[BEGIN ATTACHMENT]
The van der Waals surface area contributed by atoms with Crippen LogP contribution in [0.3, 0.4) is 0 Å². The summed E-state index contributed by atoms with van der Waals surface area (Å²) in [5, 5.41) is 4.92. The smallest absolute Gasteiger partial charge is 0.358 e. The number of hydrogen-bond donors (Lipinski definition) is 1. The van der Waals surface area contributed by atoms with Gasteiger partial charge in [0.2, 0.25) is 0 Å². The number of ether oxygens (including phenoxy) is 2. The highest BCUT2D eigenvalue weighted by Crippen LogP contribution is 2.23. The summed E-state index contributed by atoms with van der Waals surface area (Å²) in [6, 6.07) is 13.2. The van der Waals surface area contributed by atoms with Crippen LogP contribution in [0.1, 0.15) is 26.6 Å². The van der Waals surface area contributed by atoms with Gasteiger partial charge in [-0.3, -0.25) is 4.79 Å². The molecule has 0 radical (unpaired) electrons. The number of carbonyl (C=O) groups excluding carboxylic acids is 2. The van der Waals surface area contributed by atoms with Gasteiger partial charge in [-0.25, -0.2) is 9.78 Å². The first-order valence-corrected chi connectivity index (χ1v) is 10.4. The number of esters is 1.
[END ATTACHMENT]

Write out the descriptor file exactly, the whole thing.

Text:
The van der Waals surface area contributed by atoms with Crippen LogP contribution in [0.3, 0.4) is 0 Å². The summed E-state index contributed by atoms with van der Waals surface area (Å²) in [5, 5.41) is 4.92. The smallest absolute Gasteiger partial charge is 0.358 e. The number of hydrogen-bond donors (Lipinski definition) is 1. The van der Waals surface area contributed by atoms with Gasteiger partial charge in [0.2, 0.25) is 0 Å². The number of ether oxygens (including phenoxy) is 2. The highest BCUT2D eigenvalue weighted by Crippen LogP contribution is 2.23. The summed E-state index contributed by atoms with van der Waals surface area (Å²) in [6, 6.07) is 13.2. The van der Waals surface area contributed by atoms with Crippen LogP contribution in [0.1, 0.15) is 26.6 Å². The van der Waals surface area contributed by atoms with Gasteiger partial charge in [-0.3, -0.25) is 4.79 Å². The molecule has 0 radical (unpaired) electrons. The number of carbonyl (C=O) groups excluding carboxylic acids is 2. The van der Waals surface area contributed by atoms with Gasteiger partial charge in [-0.25, -0.2) is 9.78 Å². The first-order valence-corrected chi connectivity index (χ1v) is 10.4. The number of esters is 1.